Celery sticks, for serving
In a large Dutch oven or large, heavy pot with a lid, combine the wings and stock. If the wings are not fully submerged, add water as needed to cover by about 1/2 inch. Toss in the bay, cover, place over medium heat, and bring to a simmer. Adjust the heat to maintain a gentle simmer and cook for at least 1-1/2 hours or up to 3 hours. You want the meat on the wings to be thinking about falling off the bone. The wings from domesticated ducks will be on the short end of this spectrum; the wings from wild ducks will be on the other end of the time spectrum.
Remove the pot from the heat and drain the wings. In a container large enough to hold all of the wings, mix together the hot-pepper sauce, paprika, butter, and salt. Add the wings and toss to coat them evenly. Let the wings marinate for at least 1 hour at room temperature or up to overnight in the refrigerator. The longer you marinate the wings, the hotter they will be.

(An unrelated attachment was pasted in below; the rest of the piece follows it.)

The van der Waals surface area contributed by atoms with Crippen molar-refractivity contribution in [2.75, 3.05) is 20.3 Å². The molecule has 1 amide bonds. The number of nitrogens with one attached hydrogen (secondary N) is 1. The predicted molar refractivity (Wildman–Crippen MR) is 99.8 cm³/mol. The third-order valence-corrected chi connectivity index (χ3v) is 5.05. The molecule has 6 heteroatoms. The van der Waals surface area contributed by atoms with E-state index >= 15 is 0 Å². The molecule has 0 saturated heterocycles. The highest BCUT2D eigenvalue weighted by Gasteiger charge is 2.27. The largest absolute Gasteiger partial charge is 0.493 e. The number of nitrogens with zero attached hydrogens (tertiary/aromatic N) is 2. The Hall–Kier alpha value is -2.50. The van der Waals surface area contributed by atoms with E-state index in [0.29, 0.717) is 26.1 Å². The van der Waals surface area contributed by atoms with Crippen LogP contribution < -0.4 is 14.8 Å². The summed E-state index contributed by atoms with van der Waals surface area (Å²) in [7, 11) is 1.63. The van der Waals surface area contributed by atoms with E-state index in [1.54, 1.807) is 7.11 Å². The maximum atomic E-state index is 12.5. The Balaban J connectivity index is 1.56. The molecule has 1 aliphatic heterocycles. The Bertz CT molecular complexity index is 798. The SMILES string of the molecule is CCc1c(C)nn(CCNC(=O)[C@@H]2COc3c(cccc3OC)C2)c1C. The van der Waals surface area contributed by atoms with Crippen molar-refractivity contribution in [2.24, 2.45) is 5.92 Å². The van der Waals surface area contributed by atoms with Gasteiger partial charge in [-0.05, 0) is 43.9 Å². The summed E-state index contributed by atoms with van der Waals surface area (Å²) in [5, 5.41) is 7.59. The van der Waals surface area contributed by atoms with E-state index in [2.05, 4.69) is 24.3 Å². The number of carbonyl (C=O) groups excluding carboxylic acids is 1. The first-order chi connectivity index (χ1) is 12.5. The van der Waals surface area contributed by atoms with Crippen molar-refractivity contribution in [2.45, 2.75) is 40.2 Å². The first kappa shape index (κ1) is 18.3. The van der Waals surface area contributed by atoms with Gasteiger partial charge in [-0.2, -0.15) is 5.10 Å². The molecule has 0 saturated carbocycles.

Preheat the oven to 400°F. Oil 1 or 2 baking sheets. Remove the wings from the marinade and arrange them in a single layer on the pan(s). Pour the marinade into a small saucepan and set aside.
Roast the wings for 30 to 45 minutes, until crispy. Turn them after the first 15 minutes, and then start watching them after 30 minutes to make sure you get the crispiness you want.
While the wings are roasting, make the sauce. In a small bowl, stir together the cheese, sour cream, and mayonnaise, mixing well.
Just before the wings are ready, bring the marinade to a boil over medium heat and simmer for 5 minutes. Remove from the heat and keep warm.
When the wings are done, remove them from the oven, transfer to a shallow bowl, add the hot marinade, and toss to coat evenly. Serve at once with the sauce and celery. Oh yeah, and with beer--lots of beer.
ITALIAN DUCK MEATBALLS
Makes 20-25 large meatballs; Serves 8-10
Prep time: 1 hour
Cook time: 25 minutes